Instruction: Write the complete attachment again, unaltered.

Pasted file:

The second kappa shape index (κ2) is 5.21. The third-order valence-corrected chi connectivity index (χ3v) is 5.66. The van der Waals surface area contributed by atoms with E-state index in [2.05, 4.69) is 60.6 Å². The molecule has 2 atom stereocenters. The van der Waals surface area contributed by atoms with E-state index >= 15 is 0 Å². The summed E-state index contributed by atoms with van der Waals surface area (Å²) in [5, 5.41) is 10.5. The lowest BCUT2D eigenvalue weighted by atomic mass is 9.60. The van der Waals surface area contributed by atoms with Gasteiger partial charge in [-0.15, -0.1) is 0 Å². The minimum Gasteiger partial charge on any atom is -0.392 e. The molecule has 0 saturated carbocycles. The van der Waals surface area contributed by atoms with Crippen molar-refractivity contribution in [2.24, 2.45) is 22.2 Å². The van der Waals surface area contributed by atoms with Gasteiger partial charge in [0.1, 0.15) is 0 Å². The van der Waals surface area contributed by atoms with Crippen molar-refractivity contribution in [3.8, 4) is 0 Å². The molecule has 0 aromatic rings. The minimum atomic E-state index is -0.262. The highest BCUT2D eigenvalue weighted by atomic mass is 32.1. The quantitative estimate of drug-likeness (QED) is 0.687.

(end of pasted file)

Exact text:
The second kappa shape index (κ2) is 5.21. The third-order valence-corrected chi connectivity index (χ3v) is 5.66. The van der Waals surface area contributed by atoms with E-state index in [2.05, 4.69) is 60.6 Å². The molecule has 2 atom stereocenters. The van der Waals surface area contributed by atoms with E-state index >= 15 is 0 Å². The summed E-state index contributed by atoms with van der Waals surface area (Å²) in [5, 5.41) is 10.5. The lowest BCUT2D eigenvalue weighted by atomic mass is 9.60. The van der Waals surface area contributed by atoms with Gasteiger partial charge in [-0.15, -0.1) is 0 Å². The minimum Gasteiger partial charge on any atom is -0.392 e. The molecule has 0 saturated carbocycles. The van der Waals surface area contributed by atoms with Crippen molar-refractivity contribution in [2.24, 2.45) is 22.2 Å². The van der Waals surface area contributed by atoms with Gasteiger partial charge in [0.1, 0.15) is 0 Å². The van der Waals surface area contributed by atoms with Crippen molar-refractivity contribution in [3.8, 4) is 0 Å². The molecule has 0 aromatic rings. The minimum atomic E-state index is -0.262. The highest BCUT2D eigenvalue weighted by atomic mass is 32.1. The quantitative estimate of drug-likeness (QED) is 0.687.